Hitler's Blunder, 50 Years After

December 11, 1991

Fifty years ago today, Adolf Hitler declared war on the United States. No major commemoration of this colossal event is planned in this country or in Germany. Yet to Harold Macmillan, later to be British prime minister, it was "a gift from the gods." To Winston Churchill's private secretary, John Martin, it meant "the stars are fighting for us." To Churchill, it signified "certain victory."

At last America was in the war, not only against a militaristic Japan that had attacked Pearl Harbor four days earlier but against a Nazi juggernaut that had overrun most of Europe, had blitzed Britain, had gotten to the gates of Moscow and was systematically inflicting holocaust on millions of Jews and other assorted Untermenschen who did not meet Aryan racial standards.

Once committed, the United States was involved in a two-front war in which Germany's defeat, with the enthusiastic agreement of Britain and the Soviet Union, was to come first. American soldiers were to fight and die in the conquest of Italy, the D-Day landing, the Battle of the Bulge, the offensive into Germany itself. They were to remain on the continent even to this day as potential belligerents and eventual winners of the Cold War.

Hitler, The Sun editorialized on Dec. 12, 1941, "remains World Enemy No. 1" -- this even after the treacherous Japanese attack on a slumbering U.S. Pacific fleet. Yet such a judgment had not been pre-ordained. Until the moment when Hitler declared war, there was no certainty that Congress would approve involvement in the European war short of irrevocable German provocation.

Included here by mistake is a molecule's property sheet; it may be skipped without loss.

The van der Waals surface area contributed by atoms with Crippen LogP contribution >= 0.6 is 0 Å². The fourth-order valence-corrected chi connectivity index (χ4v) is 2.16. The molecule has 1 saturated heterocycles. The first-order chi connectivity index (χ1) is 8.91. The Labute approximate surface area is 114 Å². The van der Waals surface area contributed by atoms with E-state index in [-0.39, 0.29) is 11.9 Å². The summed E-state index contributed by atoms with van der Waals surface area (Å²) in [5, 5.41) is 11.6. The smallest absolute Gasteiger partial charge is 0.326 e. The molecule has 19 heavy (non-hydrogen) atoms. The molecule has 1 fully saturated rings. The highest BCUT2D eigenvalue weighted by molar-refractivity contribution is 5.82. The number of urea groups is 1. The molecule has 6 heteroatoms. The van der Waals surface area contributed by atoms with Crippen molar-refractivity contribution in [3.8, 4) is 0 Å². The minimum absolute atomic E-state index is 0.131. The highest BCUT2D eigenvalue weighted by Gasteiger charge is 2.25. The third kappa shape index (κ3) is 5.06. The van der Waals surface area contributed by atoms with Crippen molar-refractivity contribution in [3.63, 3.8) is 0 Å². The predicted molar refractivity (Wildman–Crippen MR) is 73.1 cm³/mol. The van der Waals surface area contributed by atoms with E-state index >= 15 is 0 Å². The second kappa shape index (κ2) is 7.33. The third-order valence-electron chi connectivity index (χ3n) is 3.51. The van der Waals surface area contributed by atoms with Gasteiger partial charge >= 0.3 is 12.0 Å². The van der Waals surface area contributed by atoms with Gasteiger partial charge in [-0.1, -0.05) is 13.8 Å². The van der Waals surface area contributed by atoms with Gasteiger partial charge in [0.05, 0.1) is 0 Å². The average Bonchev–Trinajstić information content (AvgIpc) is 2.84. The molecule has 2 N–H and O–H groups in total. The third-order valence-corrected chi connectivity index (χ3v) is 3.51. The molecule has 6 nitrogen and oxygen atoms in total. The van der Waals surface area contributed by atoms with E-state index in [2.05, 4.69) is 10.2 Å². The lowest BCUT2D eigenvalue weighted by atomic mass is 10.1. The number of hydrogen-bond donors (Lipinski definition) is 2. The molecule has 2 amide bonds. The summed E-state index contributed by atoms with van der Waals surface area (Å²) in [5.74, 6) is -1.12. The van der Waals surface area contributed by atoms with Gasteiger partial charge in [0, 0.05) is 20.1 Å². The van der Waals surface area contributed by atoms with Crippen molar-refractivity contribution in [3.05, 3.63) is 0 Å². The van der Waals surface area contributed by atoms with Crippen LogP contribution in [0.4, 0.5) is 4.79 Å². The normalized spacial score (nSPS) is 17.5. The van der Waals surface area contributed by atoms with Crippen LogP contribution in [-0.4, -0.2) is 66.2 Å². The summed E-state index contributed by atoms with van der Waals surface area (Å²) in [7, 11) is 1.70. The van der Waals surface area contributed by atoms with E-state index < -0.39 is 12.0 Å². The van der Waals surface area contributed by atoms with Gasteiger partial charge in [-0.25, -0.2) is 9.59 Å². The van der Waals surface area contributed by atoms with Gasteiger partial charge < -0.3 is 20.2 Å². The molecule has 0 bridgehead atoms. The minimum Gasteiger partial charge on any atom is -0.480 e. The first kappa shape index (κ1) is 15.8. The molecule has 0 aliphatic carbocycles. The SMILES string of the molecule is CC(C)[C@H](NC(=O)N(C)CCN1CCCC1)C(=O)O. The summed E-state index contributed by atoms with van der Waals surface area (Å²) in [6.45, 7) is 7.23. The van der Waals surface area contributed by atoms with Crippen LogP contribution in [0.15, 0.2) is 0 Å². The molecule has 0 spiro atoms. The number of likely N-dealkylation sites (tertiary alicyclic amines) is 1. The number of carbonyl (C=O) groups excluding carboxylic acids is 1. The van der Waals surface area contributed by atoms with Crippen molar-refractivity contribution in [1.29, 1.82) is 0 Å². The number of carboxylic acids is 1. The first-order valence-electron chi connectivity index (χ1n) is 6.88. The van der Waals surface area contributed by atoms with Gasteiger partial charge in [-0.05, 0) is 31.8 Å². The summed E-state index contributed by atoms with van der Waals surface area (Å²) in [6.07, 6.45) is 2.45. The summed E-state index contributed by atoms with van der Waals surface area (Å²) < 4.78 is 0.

For two years, Hitler had scrupulously avoided war with America even after President Franklin D. Roosevelt had turned 50 destroyers over to Britain, had launched Lend-Lease and had continued his deliberate taunting of the Nazi leader's twisted psyche. Hitler was counting on the well-financed and slickly orchestrated America First Committee to keep the U.S. isolationist and uninvolved. He wanted Japan in the war against Britain and the Soviet Union, but not against the U.S.

Yet, at the pivotal moment, Hitler switched, opting for war against "a decayed country" that is "half Judaized and the other half Negrified." The German navy was ordered to shoot on sight at any U.S. ships. On Dec. 11, 1941, he formally declared war in a burst of invective against Roosevelt.

To most historians, Hitler had sealed his doom. British historian Martin Gilbert calls Hitler's decision "perhaps the greatest error, and certainly the single most decisive act, of the Second World War." American historian John Toland calls it "folly, a major psychological blunder that would only solve another of Roosevelt's domestic problems." Robert E. Sherwood wondered if "perhaps Hitler had completely taken leave of his senses."

Whatever the reason, the 50th anniversary of Germany's declaration of war should not be ignored in this country. Hitler's mistake hastened the end of a horrifying trauma in human history.

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